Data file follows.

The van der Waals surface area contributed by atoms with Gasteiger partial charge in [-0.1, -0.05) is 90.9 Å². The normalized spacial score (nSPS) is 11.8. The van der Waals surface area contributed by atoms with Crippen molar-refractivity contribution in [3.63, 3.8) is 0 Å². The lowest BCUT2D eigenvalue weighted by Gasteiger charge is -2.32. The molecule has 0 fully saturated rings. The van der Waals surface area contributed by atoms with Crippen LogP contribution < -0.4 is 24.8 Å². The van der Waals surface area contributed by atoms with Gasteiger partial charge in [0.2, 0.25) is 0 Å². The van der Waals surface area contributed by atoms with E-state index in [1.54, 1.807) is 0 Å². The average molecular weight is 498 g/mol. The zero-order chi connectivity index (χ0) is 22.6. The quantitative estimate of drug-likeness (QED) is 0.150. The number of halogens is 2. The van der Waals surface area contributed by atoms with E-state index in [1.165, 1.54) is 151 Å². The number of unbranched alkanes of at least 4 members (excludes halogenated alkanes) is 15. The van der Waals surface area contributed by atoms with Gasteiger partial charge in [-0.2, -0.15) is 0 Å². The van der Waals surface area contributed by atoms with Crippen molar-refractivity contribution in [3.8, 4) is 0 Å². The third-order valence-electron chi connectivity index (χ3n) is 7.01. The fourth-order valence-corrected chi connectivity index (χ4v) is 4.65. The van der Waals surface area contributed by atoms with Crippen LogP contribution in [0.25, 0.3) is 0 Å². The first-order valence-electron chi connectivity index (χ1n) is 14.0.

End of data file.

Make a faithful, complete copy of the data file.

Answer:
The van der Waals surface area contributed by atoms with Gasteiger partial charge in [-0.1, -0.05) is 90.9 Å². The normalized spacial score (nSPS) is 11.8. The van der Waals surface area contributed by atoms with Crippen molar-refractivity contribution in [3.63, 3.8) is 0 Å². The lowest BCUT2D eigenvalue weighted by Gasteiger charge is -2.32. The molecule has 0 fully saturated rings. The van der Waals surface area contributed by atoms with Crippen LogP contribution < -0.4 is 24.8 Å². The van der Waals surface area contributed by atoms with Gasteiger partial charge in [0.2, 0.25) is 0 Å². The van der Waals surface area contributed by atoms with E-state index in [1.54, 1.807) is 0 Å². The average molecular weight is 498 g/mol. The zero-order chi connectivity index (χ0) is 22.6. The quantitative estimate of drug-likeness (QED) is 0.150. The number of halogens is 2. The van der Waals surface area contributed by atoms with E-state index in [1.165, 1.54) is 151 Å². The number of unbranched alkanes of at least 4 members (excludes halogenated alkanes) is 15. The van der Waals surface area contributed by atoms with Gasteiger partial charge in [-0.2, -0.15) is 0 Å². The van der Waals surface area contributed by atoms with Crippen molar-refractivity contribution in [3.8, 4) is 0 Å². The third-order valence-electron chi connectivity index (χ3n) is 7.01. The fourth-order valence-corrected chi connectivity index (χ4v) is 4.65. The van der Waals surface area contributed by atoms with Crippen LogP contribution in [0.25, 0.3) is 0 Å². The first-order valence-electron chi connectivity index (χ1n) is 14.0.